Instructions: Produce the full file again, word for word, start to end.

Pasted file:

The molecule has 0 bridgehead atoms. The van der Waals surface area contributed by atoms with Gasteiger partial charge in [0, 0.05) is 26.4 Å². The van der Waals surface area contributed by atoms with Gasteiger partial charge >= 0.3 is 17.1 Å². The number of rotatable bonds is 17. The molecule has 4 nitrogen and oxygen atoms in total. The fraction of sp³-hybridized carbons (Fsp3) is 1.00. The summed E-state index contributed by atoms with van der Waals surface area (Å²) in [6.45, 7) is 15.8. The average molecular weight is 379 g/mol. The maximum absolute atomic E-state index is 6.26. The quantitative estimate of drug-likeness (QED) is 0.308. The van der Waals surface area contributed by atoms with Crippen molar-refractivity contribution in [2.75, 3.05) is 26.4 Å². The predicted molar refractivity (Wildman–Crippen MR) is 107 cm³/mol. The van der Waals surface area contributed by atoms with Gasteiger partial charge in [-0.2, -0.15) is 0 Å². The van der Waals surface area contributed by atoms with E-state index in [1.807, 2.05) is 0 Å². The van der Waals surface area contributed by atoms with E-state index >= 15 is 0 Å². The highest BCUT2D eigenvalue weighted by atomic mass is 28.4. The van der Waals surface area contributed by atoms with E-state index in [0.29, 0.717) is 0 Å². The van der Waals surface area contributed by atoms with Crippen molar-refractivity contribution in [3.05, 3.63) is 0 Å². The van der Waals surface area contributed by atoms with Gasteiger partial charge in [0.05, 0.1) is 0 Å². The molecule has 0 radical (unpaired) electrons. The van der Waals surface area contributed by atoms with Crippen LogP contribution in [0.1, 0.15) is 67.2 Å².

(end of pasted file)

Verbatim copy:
The molecule has 0 bridgehead atoms. The van der Waals surface area contributed by atoms with Gasteiger partial charge in [0, 0.05) is 26.4 Å². The van der Waals surface area contributed by atoms with Gasteiger partial charge >= 0.3 is 17.1 Å². The number of rotatable bonds is 17. The molecule has 4 nitrogen and oxygen atoms in total. The fraction of sp³-hybridized carbons (Fsp3) is 1.00. The summed E-state index contributed by atoms with van der Waals surface area (Å²) in [6.45, 7) is 15.8. The average molecular weight is 379 g/mol. The maximum absolute atomic E-state index is 6.26. The quantitative estimate of drug-likeness (QED) is 0.308. The van der Waals surface area contributed by atoms with Crippen molar-refractivity contribution in [2.75, 3.05) is 26.4 Å². The predicted molar refractivity (Wildman–Crippen MR) is 107 cm³/mol. The van der Waals surface area contributed by atoms with Gasteiger partial charge in [-0.2, -0.15) is 0 Å². The van der Waals surface area contributed by atoms with E-state index in [1.807, 2.05) is 0 Å². The van der Waals surface area contributed by atoms with E-state index >= 15 is 0 Å². The highest BCUT2D eigenvalue weighted by atomic mass is 28.4. The van der Waals surface area contributed by atoms with E-state index in [0.29, 0.717) is 0 Å². The van der Waals surface area contributed by atoms with Crippen molar-refractivity contribution in [3.05, 3.63) is 0 Å². The van der Waals surface area contributed by atoms with Gasteiger partial charge in [0.05, 0.1) is 0 Å². The molecule has 0 radical (unpaired) electrons. The van der Waals surface area contributed by atoms with Crippen LogP contribution in [0.1, 0.15) is 67.2 Å².